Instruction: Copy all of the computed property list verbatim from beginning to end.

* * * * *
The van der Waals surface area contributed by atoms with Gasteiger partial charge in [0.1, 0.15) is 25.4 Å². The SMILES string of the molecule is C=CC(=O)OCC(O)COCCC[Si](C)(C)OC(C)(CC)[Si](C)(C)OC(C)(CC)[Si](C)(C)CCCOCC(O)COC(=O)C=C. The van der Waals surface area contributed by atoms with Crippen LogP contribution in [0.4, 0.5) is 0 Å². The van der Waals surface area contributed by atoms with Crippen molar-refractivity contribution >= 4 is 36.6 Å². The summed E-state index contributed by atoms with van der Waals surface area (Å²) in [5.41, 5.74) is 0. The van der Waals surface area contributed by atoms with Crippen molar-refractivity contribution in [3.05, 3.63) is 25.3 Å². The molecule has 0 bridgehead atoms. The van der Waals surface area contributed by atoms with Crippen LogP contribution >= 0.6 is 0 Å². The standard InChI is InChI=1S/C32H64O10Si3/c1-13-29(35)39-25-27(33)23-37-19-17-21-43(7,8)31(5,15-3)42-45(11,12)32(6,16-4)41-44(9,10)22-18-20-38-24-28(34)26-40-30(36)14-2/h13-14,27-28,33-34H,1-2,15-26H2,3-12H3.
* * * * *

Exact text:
The van der Waals surface area contributed by atoms with Gasteiger partial charge in [0.1, 0.15) is 25.4 Å². The SMILES string of the molecule is C=CC(=O)OCC(O)COCCC[Si](C)(C)OC(C)(CC)[Si](C)(C)OC(C)(CC)[Si](C)(C)CCCOCC(O)COC(=O)C=C. The van der Waals surface area contributed by atoms with Crippen LogP contribution in [0.4, 0.5) is 0 Å². The van der Waals surface area contributed by atoms with Crippen molar-refractivity contribution >= 4 is 36.6 Å². The summed E-state index contributed by atoms with van der Waals surface area (Å²) in [5.41, 5.74) is 0. The van der Waals surface area contributed by atoms with Crippen molar-refractivity contribution in [3.05, 3.63) is 25.3 Å². The molecule has 0 bridgehead atoms. The van der Waals surface area contributed by atoms with Crippen LogP contribution >= 0.6 is 0 Å². The standard InChI is InChI=1S/C32H64O10Si3/c1-13-29(35)39-25-27(33)23-37-19-17-21-43(7,8)31(5,15-3)42-45(11,12)32(6,16-4)41-44(9,10)22-18-20-38-24-28(34)26-40-30(36)14-2/h13-14,27-28,33-34H,1-2,15-26H2,3-12H3.